As a female artist, I have always been fascinated with the role of female body in the ancient civilizations. Previous scholarships on women’s involvement in Buddhism in the medieval sub-continent assume that women disappeared from the scene by the ninth century. This view may be rooted in our way of seeing (or not seeing) than in the actual historical reality. This view also generates from the analysis of the ruins of Buddhist art we have excavated over the years. My current work is inspired by the visual representation of Buddha in the ancient Buddhist art. My travels to and explorations of the city of Taxila, home to the ancient Buddhist Gandhara Civilization, led me to interrogate the role of women in Buddhism.
Spending my days in the Taxila Museum, I studied the many sculptures, plates and manuscripts, deconstructing Buddha’s postures, control of body and the presence of female form in Buddhist art. The scarcity of the representation of women in Buddhist art led me to develop my recent works which re-imagine the role and existence of the female body in this ancient civilization.
My drawings depict female bodies in similar postures to those of Buddha as we know them. Apart from drawing on paper, I have also used the Taxila stone, working with which I imagined myself as a craft-person from the similar era. My sculptures, both in Taxila stone and Schist (medium of sculpture and a significant feature of the architecture in the ancient Gandhara), pay tribute to the excellent craftsmanship of Gandhara Civilization.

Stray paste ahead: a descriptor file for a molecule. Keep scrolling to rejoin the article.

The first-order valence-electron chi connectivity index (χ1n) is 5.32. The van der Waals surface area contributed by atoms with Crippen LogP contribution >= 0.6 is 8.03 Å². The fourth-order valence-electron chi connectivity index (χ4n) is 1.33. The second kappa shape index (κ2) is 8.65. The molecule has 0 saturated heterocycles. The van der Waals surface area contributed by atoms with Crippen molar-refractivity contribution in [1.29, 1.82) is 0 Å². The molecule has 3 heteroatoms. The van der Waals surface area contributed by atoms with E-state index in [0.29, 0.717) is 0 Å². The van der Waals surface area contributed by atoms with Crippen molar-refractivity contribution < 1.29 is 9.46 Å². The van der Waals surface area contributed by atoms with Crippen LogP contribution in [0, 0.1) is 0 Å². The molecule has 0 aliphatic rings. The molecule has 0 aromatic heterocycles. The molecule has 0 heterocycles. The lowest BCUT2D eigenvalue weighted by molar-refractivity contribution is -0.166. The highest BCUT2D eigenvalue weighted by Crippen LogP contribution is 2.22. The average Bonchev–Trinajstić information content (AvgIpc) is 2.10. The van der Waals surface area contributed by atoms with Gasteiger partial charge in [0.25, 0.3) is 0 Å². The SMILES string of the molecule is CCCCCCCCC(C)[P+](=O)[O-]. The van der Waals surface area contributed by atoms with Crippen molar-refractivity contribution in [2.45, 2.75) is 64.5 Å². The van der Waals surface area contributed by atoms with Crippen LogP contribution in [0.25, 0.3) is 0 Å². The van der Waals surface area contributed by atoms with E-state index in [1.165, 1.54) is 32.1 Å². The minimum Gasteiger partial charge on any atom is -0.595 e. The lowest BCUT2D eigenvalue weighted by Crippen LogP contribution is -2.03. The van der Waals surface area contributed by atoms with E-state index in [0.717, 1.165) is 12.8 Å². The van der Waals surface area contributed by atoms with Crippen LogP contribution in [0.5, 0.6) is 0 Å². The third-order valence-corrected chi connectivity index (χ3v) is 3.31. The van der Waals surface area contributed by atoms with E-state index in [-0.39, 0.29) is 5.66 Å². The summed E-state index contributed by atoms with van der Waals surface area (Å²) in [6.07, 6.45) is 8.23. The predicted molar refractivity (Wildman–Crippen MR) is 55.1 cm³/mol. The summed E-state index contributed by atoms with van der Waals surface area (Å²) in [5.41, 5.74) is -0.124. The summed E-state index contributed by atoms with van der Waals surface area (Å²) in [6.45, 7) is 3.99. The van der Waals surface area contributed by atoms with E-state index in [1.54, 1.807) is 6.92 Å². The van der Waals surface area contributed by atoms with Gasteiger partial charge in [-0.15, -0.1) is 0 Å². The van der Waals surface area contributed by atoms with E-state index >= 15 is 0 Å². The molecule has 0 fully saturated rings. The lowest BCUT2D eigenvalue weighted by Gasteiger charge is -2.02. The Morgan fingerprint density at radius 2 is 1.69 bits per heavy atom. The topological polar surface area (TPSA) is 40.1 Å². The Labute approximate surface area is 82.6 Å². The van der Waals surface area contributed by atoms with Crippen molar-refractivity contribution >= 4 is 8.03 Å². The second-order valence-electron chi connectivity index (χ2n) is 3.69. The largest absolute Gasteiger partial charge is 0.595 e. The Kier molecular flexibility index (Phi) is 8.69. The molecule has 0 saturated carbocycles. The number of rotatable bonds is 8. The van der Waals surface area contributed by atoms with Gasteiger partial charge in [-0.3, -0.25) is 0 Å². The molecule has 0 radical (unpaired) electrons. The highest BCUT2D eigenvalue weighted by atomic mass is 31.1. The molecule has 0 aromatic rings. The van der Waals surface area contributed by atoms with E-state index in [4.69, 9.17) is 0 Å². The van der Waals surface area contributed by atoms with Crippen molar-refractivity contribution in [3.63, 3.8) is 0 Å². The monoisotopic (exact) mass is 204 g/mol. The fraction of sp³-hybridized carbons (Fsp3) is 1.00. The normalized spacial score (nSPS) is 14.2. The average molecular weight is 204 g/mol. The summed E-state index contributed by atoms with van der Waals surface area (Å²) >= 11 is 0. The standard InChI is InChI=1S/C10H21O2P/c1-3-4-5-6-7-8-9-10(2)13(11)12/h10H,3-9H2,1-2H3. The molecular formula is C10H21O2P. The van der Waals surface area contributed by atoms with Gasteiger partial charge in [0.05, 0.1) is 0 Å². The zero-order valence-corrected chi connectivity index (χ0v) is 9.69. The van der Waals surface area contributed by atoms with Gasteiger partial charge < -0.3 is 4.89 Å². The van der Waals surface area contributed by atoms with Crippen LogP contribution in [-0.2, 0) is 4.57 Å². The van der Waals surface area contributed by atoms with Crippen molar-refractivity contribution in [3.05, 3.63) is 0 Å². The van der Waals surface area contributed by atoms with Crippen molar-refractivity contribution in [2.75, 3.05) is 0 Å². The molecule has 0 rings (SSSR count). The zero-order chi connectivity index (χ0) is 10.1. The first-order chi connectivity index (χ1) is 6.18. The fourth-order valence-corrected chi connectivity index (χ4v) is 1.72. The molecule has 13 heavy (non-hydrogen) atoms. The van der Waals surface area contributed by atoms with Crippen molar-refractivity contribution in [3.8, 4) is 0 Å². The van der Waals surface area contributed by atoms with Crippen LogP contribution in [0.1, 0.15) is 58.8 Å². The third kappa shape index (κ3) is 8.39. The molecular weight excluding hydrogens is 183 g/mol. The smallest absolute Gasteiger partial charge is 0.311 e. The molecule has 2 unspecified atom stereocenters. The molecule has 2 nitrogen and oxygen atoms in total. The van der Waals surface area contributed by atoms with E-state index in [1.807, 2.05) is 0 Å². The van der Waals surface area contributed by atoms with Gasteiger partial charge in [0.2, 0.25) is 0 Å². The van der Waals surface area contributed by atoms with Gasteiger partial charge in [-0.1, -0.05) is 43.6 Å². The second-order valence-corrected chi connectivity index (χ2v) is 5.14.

Other elements of my work are inspired by the distinct jewelry found from the Taxila ruins. Depicting natural beings such as animals, birds, bugs and worms etc, these pieces were worn on a daily basis as necklaces and rings.
“I am the Miracle”, (as exclaimed by Buddha himself) is an ode to the women of Gandhara. Through my drawings and sculptures, I revisit the ancient Gandhara and put forward an imagination of what the existence of a female body could have meant in Buddhist art.
Doctor Sumera Jawad is a seasoned academician who holds a PHD in Fine Arts (Studio Practice). Currently teaching and serving as Principal of Punjab University College of Art and Design, Lahore. Alongside being a pedagogue, she is also a practicing artist with multiple solo and group exhibitions in Pakistan and abroad to her credit. She is very hands-on in studio practice, conducting workshops to share her valuable knowledge with upcoming professionals and students of Fine Arts. She stays abreast of all concepts by attending residencies and workshops herself, considering herself a lifetime student of Arts. She is also an Art researcher and has written many articles in different research journals of Pakistan and abroad. She has 12 solo exhibitions at Karachi, Islamabad, Lahore and three solos in England in different galleries on her credit. Apart from that she conducts an artist residency every year with the name of Karbath since 2017. Through her work, Sumera explores the concepts of identity and the Self, using the female form as her preferred medium.